The a380 has shifted away from using CF cards (as in the a350) to SD/SDHC and Memory Stick Pro Duo cards although recording to both formats simultaneously is not a possibility unlike with some competing DSLR models.

For some reason, the battery life is less with the a380 and offers only some 500 shots per charge as opposed to the a350, which offered an additional 200+ shots on top of that.

The AF system seems to have been improved however with speedy general focusing and as a result of Sony’s unique live view system, users will notice the same speedy auto focusing in live view mode as well, which is currently unmatched amongst competing DSLRs in this entry-level class.

Unlike its competitors, the a380 uses a small secondary sensor to provide the live preview and as such is able to do so with the reflex mirror down.

While this does mean that ten percent of the scene is sacrificed during live composition, it allows for quicker focusing and shooting in live view mode and therefore an experience more akin to that of a compact camera, which a380 buyers are more likely to be familiar with.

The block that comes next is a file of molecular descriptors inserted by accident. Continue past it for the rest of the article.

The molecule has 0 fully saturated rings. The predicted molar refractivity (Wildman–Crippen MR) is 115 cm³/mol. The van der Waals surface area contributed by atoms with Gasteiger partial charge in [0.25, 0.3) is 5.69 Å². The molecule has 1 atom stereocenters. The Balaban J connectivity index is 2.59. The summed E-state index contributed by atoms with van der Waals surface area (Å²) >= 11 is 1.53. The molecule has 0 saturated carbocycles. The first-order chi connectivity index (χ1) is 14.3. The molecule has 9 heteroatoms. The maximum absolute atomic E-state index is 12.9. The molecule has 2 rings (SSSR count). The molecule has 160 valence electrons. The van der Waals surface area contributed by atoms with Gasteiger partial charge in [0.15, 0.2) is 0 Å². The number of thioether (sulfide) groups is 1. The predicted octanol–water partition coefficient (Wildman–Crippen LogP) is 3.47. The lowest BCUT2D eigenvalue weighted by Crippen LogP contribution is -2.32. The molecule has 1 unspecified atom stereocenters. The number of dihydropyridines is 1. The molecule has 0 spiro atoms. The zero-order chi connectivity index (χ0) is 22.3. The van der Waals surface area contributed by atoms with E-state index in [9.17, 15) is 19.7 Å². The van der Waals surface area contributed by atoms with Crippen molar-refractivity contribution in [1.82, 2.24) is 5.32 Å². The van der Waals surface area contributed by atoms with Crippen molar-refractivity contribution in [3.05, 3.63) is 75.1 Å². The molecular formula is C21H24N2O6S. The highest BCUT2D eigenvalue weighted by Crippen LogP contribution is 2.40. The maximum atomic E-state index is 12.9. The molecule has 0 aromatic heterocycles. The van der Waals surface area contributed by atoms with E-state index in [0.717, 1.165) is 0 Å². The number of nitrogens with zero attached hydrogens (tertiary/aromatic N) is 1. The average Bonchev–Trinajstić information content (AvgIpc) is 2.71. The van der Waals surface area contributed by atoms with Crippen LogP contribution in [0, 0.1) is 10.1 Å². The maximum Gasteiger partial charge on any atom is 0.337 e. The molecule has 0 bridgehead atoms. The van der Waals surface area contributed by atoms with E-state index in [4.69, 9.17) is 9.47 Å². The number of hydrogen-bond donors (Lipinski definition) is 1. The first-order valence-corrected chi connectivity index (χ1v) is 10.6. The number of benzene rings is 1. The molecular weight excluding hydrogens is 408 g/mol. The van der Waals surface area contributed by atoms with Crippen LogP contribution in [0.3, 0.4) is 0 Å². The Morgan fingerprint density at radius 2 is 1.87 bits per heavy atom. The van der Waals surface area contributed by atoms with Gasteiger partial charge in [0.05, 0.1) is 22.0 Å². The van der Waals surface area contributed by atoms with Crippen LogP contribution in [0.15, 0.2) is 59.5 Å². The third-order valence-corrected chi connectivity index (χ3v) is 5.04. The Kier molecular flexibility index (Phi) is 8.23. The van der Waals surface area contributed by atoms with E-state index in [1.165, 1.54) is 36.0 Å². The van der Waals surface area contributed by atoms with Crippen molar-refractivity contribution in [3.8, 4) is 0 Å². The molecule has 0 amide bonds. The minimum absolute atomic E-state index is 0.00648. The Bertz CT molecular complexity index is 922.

Another welcome addition on this unit is the HDMI port, which is fast becoming a must have amongst the DSLR market as the rage to view both moving images and stills in high definition continues to surge.

For those with standard television sets however, the exclusion of a regular TV output on the a380 means you’ll have to visit a friend or neighbour to view your images and play slideshows as your ‘ancient’ technology is no longer catered for.

In terms of in-camera viewing and shooting, the a380 is mounted with a 2.7-inch, 230,000-dot tilt-screen LCD that easily allows for controlled shooting overhead or at the hip.

Moveable screens are undoubtedly becoming more and more popular as they extend shooting possibilities even further and while the a380’s screen can prove somewhat stiff and awkward to maneuver at first, regular use should quickly see this become a non-issue.

The pop-up flash unit fires with slightly less power than the original a350 although it still appears to balance exposure well and sufficiently light up most scenes where the subject is within reach.